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AI exploring partner for its Training Centre

Written by: Staff

Mumbai, Apr 17 (UNI) National Carrier Air India(AI) is exploring the possibility of an alliance with a partner to set up a training centre for its in-house requirements of pilots for the new fleet of Aircrafts.

Addressing the mediapersons here today, AI CMD V Tulsidas said that the airline was exploring various options including discussions with Boeing and Hyderabad-based Indira Gandhi Academy for setting up a centre to recruit qualified youths and train them as pilots.

The measure is to equip the company for operating the new version of Boeing-777, delivery for which are expected to begin from November this year as a part of 68 bulk purchase of the new generation aircrafts. ''We may also send young people for training abroad'', he said.

The carrier has been badly hit from piolt shortage and is unable to operate full capacity of its fleet. This has forced the airlines either to hire foreign commanders 'on contract' to fly its long-haul aircrafts or trai its personnels to fly the new aircrafts. AI has 65 expartriate out of over 600 pilots on its pay-roll.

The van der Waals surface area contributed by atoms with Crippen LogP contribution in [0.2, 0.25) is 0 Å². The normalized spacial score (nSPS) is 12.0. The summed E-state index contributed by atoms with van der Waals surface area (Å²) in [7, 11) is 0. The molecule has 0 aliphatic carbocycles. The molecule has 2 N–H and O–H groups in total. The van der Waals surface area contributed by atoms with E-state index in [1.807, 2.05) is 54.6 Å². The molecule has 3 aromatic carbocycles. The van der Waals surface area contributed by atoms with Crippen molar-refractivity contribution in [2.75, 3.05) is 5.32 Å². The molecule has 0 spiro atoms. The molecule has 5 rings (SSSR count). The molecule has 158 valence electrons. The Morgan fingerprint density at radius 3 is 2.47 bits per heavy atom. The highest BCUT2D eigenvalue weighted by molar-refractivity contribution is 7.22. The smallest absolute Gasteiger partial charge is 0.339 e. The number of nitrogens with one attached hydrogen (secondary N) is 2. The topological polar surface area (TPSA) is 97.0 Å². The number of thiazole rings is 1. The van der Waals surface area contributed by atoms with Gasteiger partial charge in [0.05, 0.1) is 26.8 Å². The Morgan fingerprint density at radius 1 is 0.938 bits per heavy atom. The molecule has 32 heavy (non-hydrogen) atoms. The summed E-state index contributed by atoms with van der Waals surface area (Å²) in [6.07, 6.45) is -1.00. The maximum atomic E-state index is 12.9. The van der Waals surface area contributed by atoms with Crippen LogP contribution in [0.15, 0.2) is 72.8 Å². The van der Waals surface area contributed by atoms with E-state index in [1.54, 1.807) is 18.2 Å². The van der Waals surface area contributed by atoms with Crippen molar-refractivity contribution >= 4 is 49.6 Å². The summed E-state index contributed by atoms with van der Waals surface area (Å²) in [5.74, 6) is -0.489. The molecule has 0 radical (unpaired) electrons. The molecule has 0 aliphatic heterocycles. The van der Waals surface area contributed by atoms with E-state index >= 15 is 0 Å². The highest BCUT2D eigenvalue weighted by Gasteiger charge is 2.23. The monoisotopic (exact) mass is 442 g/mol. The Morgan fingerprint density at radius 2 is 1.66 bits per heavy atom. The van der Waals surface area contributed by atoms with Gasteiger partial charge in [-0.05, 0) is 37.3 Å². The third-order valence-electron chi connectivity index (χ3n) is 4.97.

Mr Tulsidas said that the company has gone through a very difficult time during the year 2005, and the same trend may continue through the currect year upto the middle of the next year. This is mainly due to capacity constrains and also non-availability of aircrafts on lease and adequate number of pilots.

On April 1, the national carrier had to cancell one flight from New Delhi to Los Angles, USA due to grouding of a Boeing aircraft that encountered three similar tyre bursting incidents in the last one year. Of the three, one had occurred at Los Angles airport last year and the two were in Delhi, April 1, being the last one.

AI management was forced to set up high profile enquiry committee to go into the details of the events in collaboration with Director General of Civil Aviation(DGCA) and also National Transport Safety Board (NTSB) of USA and come out with specific reasons of recurring the same problems, Mr Tulsidas said.

Unless the aircraft receive clearance for further flying and the committe completes its investigations, the carrier would remain grounded, resulting an impact on the revenue earning of the airline, he said.

''We can not compromise with the safety norms of the regulatory authorities...we are committed to safety as a paramount importance to our operation as well passengers'', he observed.

AI would still come out with marginal profit for the fiscal year ending March 2006, he added.


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